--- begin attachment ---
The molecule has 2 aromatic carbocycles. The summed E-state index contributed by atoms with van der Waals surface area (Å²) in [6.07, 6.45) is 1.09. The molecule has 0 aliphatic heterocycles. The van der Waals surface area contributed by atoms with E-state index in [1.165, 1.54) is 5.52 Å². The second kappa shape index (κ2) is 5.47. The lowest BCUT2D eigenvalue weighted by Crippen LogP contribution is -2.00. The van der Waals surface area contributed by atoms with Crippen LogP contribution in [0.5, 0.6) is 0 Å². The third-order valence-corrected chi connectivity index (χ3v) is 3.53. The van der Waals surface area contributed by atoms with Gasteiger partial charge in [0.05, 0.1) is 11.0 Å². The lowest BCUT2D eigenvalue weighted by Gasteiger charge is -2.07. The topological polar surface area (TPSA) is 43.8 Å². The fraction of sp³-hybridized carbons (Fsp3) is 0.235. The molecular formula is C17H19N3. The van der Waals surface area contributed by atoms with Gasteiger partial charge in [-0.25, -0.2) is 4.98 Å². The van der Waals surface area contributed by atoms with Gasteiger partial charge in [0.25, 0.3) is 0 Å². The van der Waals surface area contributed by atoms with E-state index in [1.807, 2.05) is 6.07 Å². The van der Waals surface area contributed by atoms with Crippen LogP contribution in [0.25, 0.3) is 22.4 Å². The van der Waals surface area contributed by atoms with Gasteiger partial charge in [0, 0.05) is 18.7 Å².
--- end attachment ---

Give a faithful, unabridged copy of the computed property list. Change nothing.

The molecule has 2 aromatic carbocycles. The summed E-state index contributed by atoms with van der Waals surface area (Å²) in [6.07, 6.45) is 1.09. The molecule has 0 aliphatic heterocycles. The van der Waals surface area contributed by atoms with E-state index in [1.165, 1.54) is 5.52 Å². The second kappa shape index (κ2) is 5.47. The lowest BCUT2D eigenvalue weighted by Crippen LogP contribution is -2.00. The van der Waals surface area contributed by atoms with Crippen LogP contribution in [0.5, 0.6) is 0 Å². The third-order valence-corrected chi connectivity index (χ3v) is 3.53. The van der Waals surface area contributed by atoms with Gasteiger partial charge in [0.05, 0.1) is 11.0 Å². The lowest BCUT2D eigenvalue weighted by Gasteiger charge is -2.07. The topological polar surface area (TPSA) is 43.8 Å². The fraction of sp³-hybridized carbons (Fsp3) is 0.235. The molecular formula is C17H19N3. The van der Waals surface area contributed by atoms with Gasteiger partial charge in [-0.25, -0.2) is 4.98 Å². The van der Waals surface area contributed by atoms with Gasteiger partial charge in [0.25, 0.3) is 0 Å². The van der Waals surface area contributed by atoms with E-state index in [1.807, 2.05) is 6.07 Å². The van der Waals surface area contributed by atoms with Crippen LogP contribution in [0.25, 0.3) is 22.4 Å². The van der Waals surface area contributed by atoms with Gasteiger partial charge in [0, 0.05) is 18.7 Å².